Implied Waiver Expanded to Communications with Third-Party Attorneys

In an attorney malpractice case, a Georgia federal court, predicting Georgia law, expanded the implied-waiver doctrine to the client’s communications with third-party attorneys regarding the same subject matter.  Christenbury v. Locke Lord Bissell & Liddell, LLP, 285 F.R.D. 675 (N.D. Ga. 2012).

The implied waiver doctrine, also known as “at issue” waiver or the offensive-use doctrine, provides that a client waives the attorney-client privilege when he places privileged information atSlide2 issue–such as when he sues his attorney for malpractice.  The novel question, however, is whether this implied waiver extends to the client’s communications to other (third-party) attorneys who advised the client on the same subject matter.  In this matter of first impression under Georgia law, and where there is a split of authority in other jurisdictions, the court held that implied waiver extends to communications with third-party attorneys.

Claims and Issues

The client in Christenbury sought legal advice from a Texas attorney and an Atlanta attorney regarding tax implications of an investment strategy.  The client later brought a professional negligence suit against the Atlanta attorneys in federal court under diversity jurisdiction.  The Atlanta attorneys alleged comparative negligence against the Texas attorney and moved to compel the client’s communications with the Texas attorney regarding the investment strategy.  The question of first impression before the court was–

Whether a defendant-attorney can discover otherwise privileged communications between a client and other retained counsel as a result of asserting comparative or contributory negligence and failure to mitigate damages defenses.

The Ruling

The court reviewed extrajurisdictional cases extending the implied waiver doctrine to third-party attorneys.  See Pappas v. Holloway, 787 P.2d 30 (Wash. 1990); Rutgard v. Haynes, 185 F.R.D. 596 (S.D. Cal. 1999); Simmons Foods v. Willis, 191 F.R.D. 625 (D. Kan. 2000). And it reviewed a Florida case rejecting extension of the waiver.  Coates v. Averman, Senterfitt & Eidson, P.A., 940 So. 2d 504 (Fla. Dist. Ct. App. 2006).  The court found the Florida decision unpersuasive because Florida disfavors privilege waiver while Georgia narrowly interprets evidentiary privileges. And, with little support, the court stated “federal law has largely found implied waiver” in these situations and therefore predicted that Georgia law would extend the implied waiver doctrine to communications with third-party attorneys.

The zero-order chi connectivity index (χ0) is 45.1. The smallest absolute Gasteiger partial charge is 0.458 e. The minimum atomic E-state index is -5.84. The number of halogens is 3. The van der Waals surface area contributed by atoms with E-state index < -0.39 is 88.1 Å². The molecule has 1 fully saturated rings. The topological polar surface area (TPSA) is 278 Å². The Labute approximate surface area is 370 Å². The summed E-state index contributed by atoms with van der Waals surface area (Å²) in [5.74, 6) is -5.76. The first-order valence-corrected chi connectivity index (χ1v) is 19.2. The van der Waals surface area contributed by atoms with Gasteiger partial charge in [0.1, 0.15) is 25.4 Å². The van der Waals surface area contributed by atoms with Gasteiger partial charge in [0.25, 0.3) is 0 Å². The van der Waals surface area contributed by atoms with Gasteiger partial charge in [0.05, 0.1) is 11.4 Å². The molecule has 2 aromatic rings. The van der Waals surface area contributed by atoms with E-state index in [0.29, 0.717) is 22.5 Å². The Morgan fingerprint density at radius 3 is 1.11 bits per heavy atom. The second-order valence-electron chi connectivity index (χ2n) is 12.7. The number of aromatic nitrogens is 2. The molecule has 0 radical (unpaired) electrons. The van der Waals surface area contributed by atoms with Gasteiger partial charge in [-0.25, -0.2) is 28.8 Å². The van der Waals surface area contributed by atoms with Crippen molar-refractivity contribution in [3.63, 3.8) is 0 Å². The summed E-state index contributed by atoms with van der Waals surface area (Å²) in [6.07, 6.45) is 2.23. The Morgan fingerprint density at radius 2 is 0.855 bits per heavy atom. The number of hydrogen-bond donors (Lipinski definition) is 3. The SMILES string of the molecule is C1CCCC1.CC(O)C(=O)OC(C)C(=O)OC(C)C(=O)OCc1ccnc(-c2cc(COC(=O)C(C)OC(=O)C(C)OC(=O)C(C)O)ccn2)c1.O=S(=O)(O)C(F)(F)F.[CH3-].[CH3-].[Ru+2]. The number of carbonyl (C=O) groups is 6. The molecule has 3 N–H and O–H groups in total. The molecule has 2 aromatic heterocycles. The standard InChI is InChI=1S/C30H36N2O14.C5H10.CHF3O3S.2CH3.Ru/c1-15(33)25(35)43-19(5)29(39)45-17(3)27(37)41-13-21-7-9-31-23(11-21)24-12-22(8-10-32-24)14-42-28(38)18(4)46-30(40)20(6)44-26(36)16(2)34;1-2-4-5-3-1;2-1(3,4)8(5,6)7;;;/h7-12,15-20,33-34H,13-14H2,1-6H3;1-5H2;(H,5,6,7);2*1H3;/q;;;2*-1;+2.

POP Analysis

The court’s prediction of Georgia law on the scope of the implied waiver doctrine may prove correct, but one may question the court’s analysis in making this prediction. First, as noted in an earlier POP Post, the court did not perform a proper conflict of privilege law analysis to determine whether Georgia’s privilege law, or another state’s (Texas) privilege law should apply.  And here, the court applied Georgia law in determining whether a North Carolina client had waived his attorney-client privilege covering communications with a Texas attorney.

Second, the court relied upon two federal-court cases (Rutgard and Simmons Foods) for the authoritative proposition that “federal law has largely found waiver.”  But both of these federal courts had diversity jurisdiction and applied state privilege law, not federal.  And third, the court’s statement that Georgia courts rely upon federal courts’ interpretation of the Federal Rules of Civil Procedure is inapposite.  The federal civil procedure rules do not dictate evidentiary privileges; rather federal common law guides privilege analysis under Federal Rule of Evidence 501.  Evidentiary privileges are substantive, not procedural; and courts should apply substantive privilege law rule interpretations.

The proper analysis should include an analysis of Georgia’s attorney-client privilege and its waiver principles. Perhaps the result would be the same–an extension of the implied waiver doctrine.  But until the proper analysis is completed, the Christenbury decision remains questionable authority.